HUM 415-2 Contemporary Culture
T/Th 2.10-3.25 in HUM 582
Office location/ hours: in Hum 219 on T/Th 11-12 and by appt.
Humanities 415 studies various forms of contemporary culture including the novel, film, poetry, visual culture, and music as a means of assessing our present conditions.
Those circumstances are determined by capitalism, a socio-economic system— i.e., a mode of production— that has effectively colonized every space on the planet including the human psyche in a rapacious quest for ever-increasing profits.
Since its first appearance roughly 200 years ago, many people have argued that this system is unsustainable because it depends upon the exploitation, objectification, and alienation of humans, animals, and a finite natural world.
Among the criticisms of global capitalism and its cultures is the tendency to
- promote different forms of violence (imperialist, criminal, and structural)
- enrich the few at the expense of the many, thereby creating staggering levels of inequality
- generate spectacles wherein the social is experienced as a virtual realm of appearances mediated by ubiquitous screens
- obliterate consciousness of the past and visions of the future, which seem to dissolve into the fog of a “Permanent Now”.
- assert, often unconsciously, “the market” as the measure of all things– a disastrous fallacy which cuts to the roots of our individual and collective being, capturing our sense of self and distorting our fears and dreams.
The purpose of this course is to think about capitalism– particularly in its current neoliberal phase– in a way that defamiliarizes what we take for granted. By attempting to dismantle some of the common sense assumptions (ideology, hegemony) about this system we may carve out the freedom necessary to imagine what comes after it.
The methods we use for this inquiry are drawn from literary and cultural studies. We will learn how to analyze and interpret texts using the tools of semiotics and narratology.
ARRIVE ON TIME, work completed, with a hard copy of the assigned text. All assignments should be typed and include name/date/course.
CHEATING DESTROYS trust between teacher and student. If you can’t trust your teacher, then you deserve a new one. This principle applies to students as well.
If there’s anything I should know about you as a student, please talk to me RIGHT AWAY and I’ll do my best to help. See also: Disability Program and Resource Center (338-2472 or email@example.com).
The Work: Grading Rubric
4 page Essay 10% due 3/16
Class Work 30% (class participation, group work, pop quizzes, in-class writing)
Midterm 20% 3/16
Film Analysis Presentation 20%
Final Exam 20%
Notes on Reading
BUY HARD COPIES of the right books! You will be able to use hard copies for your exams. Read with a pencil. Flag significant passages. Always look for patterns. Talk about what you read.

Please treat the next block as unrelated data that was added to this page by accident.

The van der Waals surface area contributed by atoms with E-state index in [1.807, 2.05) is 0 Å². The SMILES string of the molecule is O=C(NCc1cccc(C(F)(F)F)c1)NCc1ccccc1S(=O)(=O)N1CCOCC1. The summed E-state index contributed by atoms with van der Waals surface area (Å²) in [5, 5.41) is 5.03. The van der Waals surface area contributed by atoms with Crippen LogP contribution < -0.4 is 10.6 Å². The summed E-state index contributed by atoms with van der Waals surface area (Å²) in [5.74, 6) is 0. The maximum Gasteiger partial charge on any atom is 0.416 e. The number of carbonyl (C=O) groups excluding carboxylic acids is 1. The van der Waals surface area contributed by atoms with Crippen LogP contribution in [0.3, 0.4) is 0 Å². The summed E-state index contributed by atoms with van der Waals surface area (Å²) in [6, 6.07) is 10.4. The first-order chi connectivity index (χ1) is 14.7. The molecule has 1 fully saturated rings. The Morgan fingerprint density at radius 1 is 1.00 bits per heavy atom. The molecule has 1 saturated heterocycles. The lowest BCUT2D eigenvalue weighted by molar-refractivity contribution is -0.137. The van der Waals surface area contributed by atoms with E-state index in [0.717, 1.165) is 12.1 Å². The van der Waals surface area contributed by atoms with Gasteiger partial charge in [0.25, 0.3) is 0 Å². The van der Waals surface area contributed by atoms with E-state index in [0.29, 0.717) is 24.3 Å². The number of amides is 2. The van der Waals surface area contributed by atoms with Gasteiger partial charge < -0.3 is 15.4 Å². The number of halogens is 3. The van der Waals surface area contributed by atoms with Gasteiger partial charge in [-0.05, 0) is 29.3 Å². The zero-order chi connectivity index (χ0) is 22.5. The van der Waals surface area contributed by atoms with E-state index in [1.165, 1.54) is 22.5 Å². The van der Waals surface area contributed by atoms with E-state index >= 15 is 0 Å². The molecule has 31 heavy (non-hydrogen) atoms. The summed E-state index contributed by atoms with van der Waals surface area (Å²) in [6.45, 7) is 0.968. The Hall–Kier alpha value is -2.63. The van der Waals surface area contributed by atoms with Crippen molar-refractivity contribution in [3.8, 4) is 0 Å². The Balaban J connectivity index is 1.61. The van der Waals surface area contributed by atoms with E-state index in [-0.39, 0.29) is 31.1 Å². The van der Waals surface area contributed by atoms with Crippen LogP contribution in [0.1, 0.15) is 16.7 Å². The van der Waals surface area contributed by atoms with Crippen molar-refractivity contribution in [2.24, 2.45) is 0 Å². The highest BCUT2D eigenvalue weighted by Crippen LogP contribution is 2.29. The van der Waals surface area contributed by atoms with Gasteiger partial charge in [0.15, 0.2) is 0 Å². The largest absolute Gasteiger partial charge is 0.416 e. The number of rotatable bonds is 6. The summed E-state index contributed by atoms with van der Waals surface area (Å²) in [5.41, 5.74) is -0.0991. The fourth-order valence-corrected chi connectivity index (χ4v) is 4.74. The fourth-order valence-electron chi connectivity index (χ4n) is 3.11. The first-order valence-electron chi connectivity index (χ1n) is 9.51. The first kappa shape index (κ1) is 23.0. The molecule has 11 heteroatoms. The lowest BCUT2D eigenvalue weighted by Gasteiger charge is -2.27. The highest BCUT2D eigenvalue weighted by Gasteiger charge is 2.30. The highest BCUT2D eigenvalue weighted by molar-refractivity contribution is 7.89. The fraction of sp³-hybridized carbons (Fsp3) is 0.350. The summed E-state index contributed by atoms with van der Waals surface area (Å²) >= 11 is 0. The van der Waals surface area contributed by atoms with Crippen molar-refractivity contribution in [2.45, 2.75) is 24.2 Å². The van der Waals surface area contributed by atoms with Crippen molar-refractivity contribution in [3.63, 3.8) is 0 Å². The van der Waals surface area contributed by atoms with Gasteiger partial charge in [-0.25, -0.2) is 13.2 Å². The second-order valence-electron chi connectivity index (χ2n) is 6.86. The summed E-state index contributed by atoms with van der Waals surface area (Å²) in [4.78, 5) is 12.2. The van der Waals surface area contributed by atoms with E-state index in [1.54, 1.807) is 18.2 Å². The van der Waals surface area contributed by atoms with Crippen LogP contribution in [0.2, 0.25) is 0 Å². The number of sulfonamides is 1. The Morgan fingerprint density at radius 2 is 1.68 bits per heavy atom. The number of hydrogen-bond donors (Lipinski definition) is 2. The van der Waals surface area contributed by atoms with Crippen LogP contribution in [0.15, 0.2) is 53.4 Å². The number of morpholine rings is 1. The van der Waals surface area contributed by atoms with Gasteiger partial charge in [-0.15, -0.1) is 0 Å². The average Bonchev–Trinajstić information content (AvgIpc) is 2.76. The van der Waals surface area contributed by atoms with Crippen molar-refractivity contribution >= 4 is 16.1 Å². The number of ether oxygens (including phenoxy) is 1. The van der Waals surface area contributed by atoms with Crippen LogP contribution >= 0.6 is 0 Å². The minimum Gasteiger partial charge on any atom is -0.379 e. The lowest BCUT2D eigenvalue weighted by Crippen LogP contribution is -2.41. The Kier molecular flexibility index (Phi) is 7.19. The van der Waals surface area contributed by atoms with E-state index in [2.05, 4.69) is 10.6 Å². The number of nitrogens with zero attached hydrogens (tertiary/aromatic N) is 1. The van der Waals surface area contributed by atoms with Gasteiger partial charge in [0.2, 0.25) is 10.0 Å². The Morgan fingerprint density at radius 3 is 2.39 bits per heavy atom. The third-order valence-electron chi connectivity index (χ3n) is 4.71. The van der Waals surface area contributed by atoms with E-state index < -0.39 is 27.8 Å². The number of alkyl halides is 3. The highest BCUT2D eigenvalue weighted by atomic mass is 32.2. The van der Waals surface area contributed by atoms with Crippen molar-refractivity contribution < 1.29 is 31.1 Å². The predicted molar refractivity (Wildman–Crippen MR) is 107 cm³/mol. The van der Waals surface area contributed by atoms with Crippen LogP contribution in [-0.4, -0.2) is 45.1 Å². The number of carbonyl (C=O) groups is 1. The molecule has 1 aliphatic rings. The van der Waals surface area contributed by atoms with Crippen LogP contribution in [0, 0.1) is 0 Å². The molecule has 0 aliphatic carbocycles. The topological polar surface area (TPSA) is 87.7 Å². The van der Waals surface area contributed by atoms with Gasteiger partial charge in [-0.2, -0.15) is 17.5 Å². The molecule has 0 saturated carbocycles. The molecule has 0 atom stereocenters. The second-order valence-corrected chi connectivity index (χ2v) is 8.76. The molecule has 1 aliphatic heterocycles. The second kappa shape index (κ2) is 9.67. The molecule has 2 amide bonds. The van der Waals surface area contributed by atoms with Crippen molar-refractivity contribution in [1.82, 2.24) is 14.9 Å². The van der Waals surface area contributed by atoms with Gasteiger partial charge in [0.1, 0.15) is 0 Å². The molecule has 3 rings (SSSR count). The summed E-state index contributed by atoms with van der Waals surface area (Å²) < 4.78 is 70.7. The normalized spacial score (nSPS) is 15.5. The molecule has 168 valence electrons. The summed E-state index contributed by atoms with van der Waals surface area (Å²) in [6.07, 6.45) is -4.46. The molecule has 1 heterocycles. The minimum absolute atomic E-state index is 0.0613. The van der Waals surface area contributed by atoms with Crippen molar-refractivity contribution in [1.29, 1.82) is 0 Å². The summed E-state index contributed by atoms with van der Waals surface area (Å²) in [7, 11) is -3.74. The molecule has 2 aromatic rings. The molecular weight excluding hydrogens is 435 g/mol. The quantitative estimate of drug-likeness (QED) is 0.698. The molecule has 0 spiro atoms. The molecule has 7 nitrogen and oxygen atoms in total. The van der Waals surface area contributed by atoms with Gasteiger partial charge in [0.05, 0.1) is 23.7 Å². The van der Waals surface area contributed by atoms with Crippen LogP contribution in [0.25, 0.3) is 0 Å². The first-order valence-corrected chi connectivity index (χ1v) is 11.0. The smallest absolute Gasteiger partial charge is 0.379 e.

Hawkes. Ideology (2nd ed.). 978-0415290128
Okorafor, Binti. 978-0765385253
Pelevin, Homo Zapiens. 978-0142001813
Sunkara, et al. The ABCs of Socialism. 978-1784787264
Baraka, “A New Reality is Better Than a New Movie”: https://analepsis.org/2013/05/03/no-money-in-a-money-world-hum415/
Brecht, “A Worker Reads History”: https://analepsis.org/2008/12/31/a-worker-reads-history/
Abbott, Cambridge Introduction to Narrative (excerpt): AbbottGlossary
“Allegory”; “Capitalism”; “Class”; “Commodity”; “Commodity Fetishism”; “Determinism”; “Dialectics” from Cultural Theory (Edgar and Sedgwick, eds.): CulturalTheoryKeyConcepts
MacKay, Cambridge Introduction to the Novel (excerpt): MacKayGlossary
Nichols, Engaging Cinema (excerpt): NicholsEngagingGloss
Skidelsky, “Economists Versus the Economy”: skidelskyecon
Fraser, “The End of Progressive Neoliberalism”: nfraserprgnl
James Fulcher, Capitalism: Cap
High-Rise (Wheatley 2016)
Glengarry, Glen Ross (Foley 1992)
Ravenous (Bird 1998)
In the Dust of the Stars (Kolditz 1976)
Logan’s Run (Anderson 1976)
eXistenZ (Cronenberg 1999)
Lifeforce (Hooper 1985)
NOTE: “Assignment” = your assignment for the NEXT class meeting. ALL assignments should be PRINTED OUT and brought to class.
Week Five: 2/21- 2/23
In Class: Course introduction
Assignment for NEXT CLASS, 2/23: Marx and Engels, “Manifesto of the Communist Party” (excerpt): ManifestoSec1
In Class: Further course introduction; discussion of Communist Manifesto
Assignment for NEXT CLASS, 2/28: Did you read the Manifesto?; Hawkes, (I) Intro, Ch. 1; Complete the Questionnaire: https://analepsis.org/questionnaire-2/
Week Six: 2/28- 3/2
In Class: Discussion; Boulos: https://vimeo.com/109003211
Assignment: Hawkes, (I) Intro, Ch. 1
In Class: Baraka, “A New Reality is Better Than a New Movie” (handout); Film clips: Plato’s Allegory of the Cave https://analepsis.org/2013/01/31/platos-cave-hum425/
Week Seven: 3/7- 3/9
In Class: Clips: River’s Edge
In Class: Clips: Stander
Assignment: Prepare for Midterm Review
Week Eight: 3/14- 3/16
In Class: REVIEW
Assignment: for 3/28: Hawkes, I: complete
3/17: CR/NC deadline
Week Nine: 3/21- 3/23
Week Ten: 3/28- 3/30
In Class: Discuss Hawkes, various
Week Eleven: 4/4- 4/6
Assignment: Pelevin, HZ
Week Twelve: 4/11- 4/13
Assignment: Pelevin, HZ
Assignment: Pelevin, HZ
Week Thirteen: 4/18- 4/20
In Class: Pelevin, HZ
Week Fourteen: 4/25- 4/27
In Class: Post-Soviet Russia: Dreams Deferred.
Assignment: Print, read and bring to class: “We Are All Very Anxious”: http://www.weareplanc.org/blog/we-are-all-very-anxious/
Week Fifteen: 5/2- 5/4
In Class: Film Analysis Presentations (Groups 1-3)
In Class: Film Analysis Presentations (Groups 4-7)
Week Sixteen: 5/9- 5/11
In Class: Film Analysis Presentations (Groups 8-11)
In Class: Review
Week Seventeen: 5/16